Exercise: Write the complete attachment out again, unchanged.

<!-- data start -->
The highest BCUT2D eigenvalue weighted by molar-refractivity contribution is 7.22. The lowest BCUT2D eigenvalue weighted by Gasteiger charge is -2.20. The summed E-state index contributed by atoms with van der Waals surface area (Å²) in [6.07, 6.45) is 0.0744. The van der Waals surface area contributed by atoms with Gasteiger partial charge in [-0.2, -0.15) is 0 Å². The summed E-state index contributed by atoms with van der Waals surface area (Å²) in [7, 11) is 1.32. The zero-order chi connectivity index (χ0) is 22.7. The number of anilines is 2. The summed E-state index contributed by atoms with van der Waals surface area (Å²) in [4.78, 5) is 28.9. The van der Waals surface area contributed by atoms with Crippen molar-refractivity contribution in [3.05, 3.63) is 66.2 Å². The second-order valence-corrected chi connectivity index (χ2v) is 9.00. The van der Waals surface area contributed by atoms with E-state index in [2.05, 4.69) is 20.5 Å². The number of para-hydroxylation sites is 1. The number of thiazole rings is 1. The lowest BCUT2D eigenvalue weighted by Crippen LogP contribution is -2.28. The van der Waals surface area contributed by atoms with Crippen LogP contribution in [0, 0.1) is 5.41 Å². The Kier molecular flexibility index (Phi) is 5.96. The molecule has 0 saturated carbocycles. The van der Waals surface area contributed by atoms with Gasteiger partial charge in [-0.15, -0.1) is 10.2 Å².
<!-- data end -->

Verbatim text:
The highest BCUT2D eigenvalue weighted by molar-refractivity contribution is 7.22. The lowest BCUT2D eigenvalue weighted by Gasteiger charge is -2.20. The summed E-state index contributed by atoms with van der Waals surface area (Å²) in [6.07, 6.45) is 0.0744. The van der Waals surface area contributed by atoms with Gasteiger partial charge in [-0.2, -0.15) is 0 Å². The summed E-state index contributed by atoms with van der Waals surface area (Å²) in [7, 11) is 1.32. The zero-order chi connectivity index (χ0) is 22.7. The number of anilines is 2. The summed E-state index contributed by atoms with van der Waals surface area (Å²) in [4.78, 5) is 28.9. The van der Waals surface area contributed by atoms with Crippen molar-refractivity contribution in [3.05, 3.63) is 66.2 Å². The second-order valence-corrected chi connectivity index (χ2v) is 9.00. The van der Waals surface area contributed by atoms with E-state index in [2.05, 4.69) is 20.5 Å². The number of para-hydroxylation sites is 1. The number of thiazole rings is 1. The lowest BCUT2D eigenvalue weighted by Crippen LogP contribution is -2.28. The van der Waals surface area contributed by atoms with Crippen LogP contribution in [0, 0.1) is 5.41 Å². The Kier molecular flexibility index (Phi) is 5.96. The molecule has 0 saturated carbocycles. The van der Waals surface area contributed by atoms with Gasteiger partial charge in [-0.15, -0.1) is 10.2 Å².